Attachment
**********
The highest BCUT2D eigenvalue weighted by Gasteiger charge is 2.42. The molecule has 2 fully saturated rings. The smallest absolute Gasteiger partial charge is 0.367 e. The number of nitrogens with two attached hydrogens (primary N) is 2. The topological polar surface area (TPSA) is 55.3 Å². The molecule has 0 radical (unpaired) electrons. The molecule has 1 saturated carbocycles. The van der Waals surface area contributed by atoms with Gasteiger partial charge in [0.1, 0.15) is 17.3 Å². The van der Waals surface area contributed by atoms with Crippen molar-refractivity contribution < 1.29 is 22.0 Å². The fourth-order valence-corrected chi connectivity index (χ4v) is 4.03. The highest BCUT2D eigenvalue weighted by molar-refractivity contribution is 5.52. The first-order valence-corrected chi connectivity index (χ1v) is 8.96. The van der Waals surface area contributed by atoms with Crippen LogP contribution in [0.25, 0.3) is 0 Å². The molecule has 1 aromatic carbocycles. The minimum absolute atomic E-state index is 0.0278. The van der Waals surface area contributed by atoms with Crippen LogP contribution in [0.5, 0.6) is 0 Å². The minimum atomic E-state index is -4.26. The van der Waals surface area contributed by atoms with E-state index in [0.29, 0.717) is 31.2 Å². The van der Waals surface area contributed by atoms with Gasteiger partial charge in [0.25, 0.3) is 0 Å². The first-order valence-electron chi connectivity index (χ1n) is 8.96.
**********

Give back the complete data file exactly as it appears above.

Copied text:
The highest BCUT2D eigenvalue weighted by Gasteiger charge is 2.42. The molecule has 2 fully saturated rings. The smallest absolute Gasteiger partial charge is 0.367 e. The number of nitrogens with two attached hydrogens (primary N) is 2. The topological polar surface area (TPSA) is 55.3 Å². The molecule has 0 radical (unpaired) electrons. The molecule has 1 saturated carbocycles. The van der Waals surface area contributed by atoms with Gasteiger partial charge in [0.1, 0.15) is 17.3 Å². The van der Waals surface area contributed by atoms with Crippen molar-refractivity contribution < 1.29 is 22.0 Å². The fourth-order valence-corrected chi connectivity index (χ4v) is 4.03. The highest BCUT2D eigenvalue weighted by molar-refractivity contribution is 5.52. The first-order valence-corrected chi connectivity index (χ1v) is 8.96. The van der Waals surface area contributed by atoms with Crippen LogP contribution in [0.25, 0.3) is 0 Å². The molecule has 1 aromatic carbocycles. The minimum absolute atomic E-state index is 0.0278. The van der Waals surface area contributed by atoms with Crippen LogP contribution in [0.5, 0.6) is 0 Å². The minimum atomic E-state index is -4.26. The van der Waals surface area contributed by atoms with E-state index in [0.29, 0.717) is 31.2 Å². The van der Waals surface area contributed by atoms with Gasteiger partial charge in [0.25, 0.3) is 0 Å². The first-order valence-electron chi connectivity index (χ1n) is 8.96.